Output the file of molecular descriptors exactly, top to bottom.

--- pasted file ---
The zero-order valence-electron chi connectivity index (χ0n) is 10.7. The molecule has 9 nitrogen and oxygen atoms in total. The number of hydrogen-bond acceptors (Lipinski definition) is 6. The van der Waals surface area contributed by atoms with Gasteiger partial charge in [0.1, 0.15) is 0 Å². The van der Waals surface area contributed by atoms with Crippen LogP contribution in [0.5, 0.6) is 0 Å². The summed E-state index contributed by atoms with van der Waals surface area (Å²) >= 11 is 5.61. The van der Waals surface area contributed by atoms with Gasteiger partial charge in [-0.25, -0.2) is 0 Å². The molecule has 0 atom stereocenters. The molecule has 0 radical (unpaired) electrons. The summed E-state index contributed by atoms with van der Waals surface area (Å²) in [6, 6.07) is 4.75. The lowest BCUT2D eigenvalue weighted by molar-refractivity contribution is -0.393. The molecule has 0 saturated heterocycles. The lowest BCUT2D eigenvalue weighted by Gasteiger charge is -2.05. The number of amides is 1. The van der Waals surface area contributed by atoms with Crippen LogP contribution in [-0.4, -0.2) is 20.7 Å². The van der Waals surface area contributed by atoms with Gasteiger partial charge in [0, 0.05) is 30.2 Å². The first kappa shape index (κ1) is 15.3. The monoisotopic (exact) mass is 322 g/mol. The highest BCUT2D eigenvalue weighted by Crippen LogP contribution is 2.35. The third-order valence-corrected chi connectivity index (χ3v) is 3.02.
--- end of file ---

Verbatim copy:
The zero-order valence-electron chi connectivity index (χ0n) is 10.7. The molecule has 9 nitrogen and oxygen atoms in total. The number of hydrogen-bond acceptors (Lipinski definition) is 6. The van der Waals surface area contributed by atoms with Gasteiger partial charge in [0.1, 0.15) is 0 Å². The van der Waals surface area contributed by atoms with Crippen LogP contribution in [0.5, 0.6) is 0 Å². The summed E-state index contributed by atoms with van der Waals surface area (Å²) >= 11 is 5.61. The van der Waals surface area contributed by atoms with Gasteiger partial charge in [-0.25, -0.2) is 0 Å². The molecule has 0 atom stereocenters. The molecule has 0 radical (unpaired) electrons. The summed E-state index contributed by atoms with van der Waals surface area (Å²) in [6, 6.07) is 4.75. The lowest BCUT2D eigenvalue weighted by molar-refractivity contribution is -0.393. The molecule has 0 saturated heterocycles. The lowest BCUT2D eigenvalue weighted by Gasteiger charge is -2.05. The number of amides is 1. The van der Waals surface area contributed by atoms with Crippen LogP contribution in [-0.4, -0.2) is 20.7 Å². The van der Waals surface area contributed by atoms with Gasteiger partial charge in [0, 0.05) is 30.2 Å². The first kappa shape index (κ1) is 15.3. The monoisotopic (exact) mass is 322 g/mol. The highest BCUT2D eigenvalue weighted by Crippen LogP contribution is 2.35. The third-order valence-corrected chi connectivity index (χ3v) is 3.02.